The letters in question, although written to Secretaries Clinton and Gates, are purely for domestic consumption, offering an explanation to the Japanese people why members of the bureaucracy, in complete contradiction to Japan’s official stance against all nuclear weapons, would secretly lobby a U.S. advisory group on keeping particular nuclear weapons systems. Hence the release of the Clinton letter in a scanned Japanese pdf rather than in html or in an official English translation.

    Foreign Minister Okada does not want to get into a back-and-forth with the U.S. government about what previous cabinets forced Japanese diplomats to say in the dying days of Liberal Democratic Party rule. He also certainly does not believe anyone should be fired for following secret orders; he very much wants his Foreign Ministry staff to be loyal to the political leadership. In comparison to the raft of secret Japan-U.S. nuclear weapons agreements that have finally been admitted, this lobbying effort is both part of a pattern and rather small potatoes. The letter represents Okada’s offer to his subordinates “go and sin no more” with the implicit promise that the current Democratic Party of Japan-led government will never press diplomats into becoming the fall guys for decisions handed out by cowardly political appointees.

  2. Jun Okumura (History)

    jeffery:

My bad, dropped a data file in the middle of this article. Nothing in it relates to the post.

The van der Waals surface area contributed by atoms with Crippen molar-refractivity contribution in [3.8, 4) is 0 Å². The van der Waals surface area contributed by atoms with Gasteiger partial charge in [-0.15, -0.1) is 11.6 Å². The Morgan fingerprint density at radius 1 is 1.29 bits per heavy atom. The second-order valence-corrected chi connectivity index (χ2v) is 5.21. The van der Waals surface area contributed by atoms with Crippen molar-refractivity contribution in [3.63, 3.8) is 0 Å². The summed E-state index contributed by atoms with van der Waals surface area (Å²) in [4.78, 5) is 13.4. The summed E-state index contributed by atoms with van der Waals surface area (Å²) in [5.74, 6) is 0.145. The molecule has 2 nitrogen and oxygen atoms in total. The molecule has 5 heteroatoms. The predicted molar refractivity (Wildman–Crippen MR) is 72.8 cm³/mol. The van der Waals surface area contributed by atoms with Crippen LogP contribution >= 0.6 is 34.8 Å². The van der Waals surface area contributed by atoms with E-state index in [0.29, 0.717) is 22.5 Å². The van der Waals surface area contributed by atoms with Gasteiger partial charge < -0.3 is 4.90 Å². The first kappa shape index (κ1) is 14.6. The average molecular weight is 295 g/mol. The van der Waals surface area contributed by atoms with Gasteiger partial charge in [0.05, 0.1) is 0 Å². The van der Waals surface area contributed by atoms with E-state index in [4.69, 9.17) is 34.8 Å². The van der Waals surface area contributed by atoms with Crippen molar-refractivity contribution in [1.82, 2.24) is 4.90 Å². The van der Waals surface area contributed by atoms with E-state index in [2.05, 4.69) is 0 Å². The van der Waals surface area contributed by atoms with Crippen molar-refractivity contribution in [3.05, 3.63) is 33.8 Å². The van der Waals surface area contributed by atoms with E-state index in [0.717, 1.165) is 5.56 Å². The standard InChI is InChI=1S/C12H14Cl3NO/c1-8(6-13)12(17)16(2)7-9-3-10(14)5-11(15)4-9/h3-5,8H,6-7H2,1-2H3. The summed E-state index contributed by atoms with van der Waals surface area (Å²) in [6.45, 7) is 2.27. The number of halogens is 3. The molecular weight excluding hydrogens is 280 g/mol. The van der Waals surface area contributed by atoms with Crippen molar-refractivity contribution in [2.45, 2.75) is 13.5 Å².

The original translation is more or less correct. The double Japanese if’s in this case are no different than the more common comma-less examples and merely emphasizes the point of the hypothetical nature of the sentence. Note, though, that this does not mean that Okada is claiming that such an act was not committed; he is merely expressing his understanding that such is the case. He is human, he could be wrong; he is not denying that.

    The Japanese language is very permissive when it comes to punctuation rules for commas—except with regard to government documents, where the rules are very rigid. The entire document carefully follows those rules (they call for consistent use, and more of them than is the norm in common usage, which fact must have thrown off Michael); dig around this useful site (http://www.japaneselawtranslation.go.jp/) and you should find that “moshi,” the first “if” (but not “karini”, the second “if”) is always followed by a comma.

    Now, let me give you a very, very loose translation of what Okada is saying in and between those lines. It goes something like this:

    “As far as I’m concerned, nobody with the legal authority to do so said any such thing on behalf of the Japanese Government. So if I happen to be currently aware that a Japanese official happened to have said such a thing to a US official—and I’m not admitting or denying that I am aware of such a thing—then he must have been speaking in his capacity as a private citizen or whatever. To be sure, I am not omniscient, and somebody may have forgotten to remember to tell me or may be just flat-out lied to me. So just to be doubly certain, if a Japanese official had said such a thing to a US official in his official capacity, you can forget about it now because there’s a new sheriff in Tokyo. And no, I do not intend to task Professor Kitaoka’s truth commission to look into this.”

    Finally, don’t bother going to my blog right now; I’ve been too preoccupied to post there for awhile.

    Hope that helps.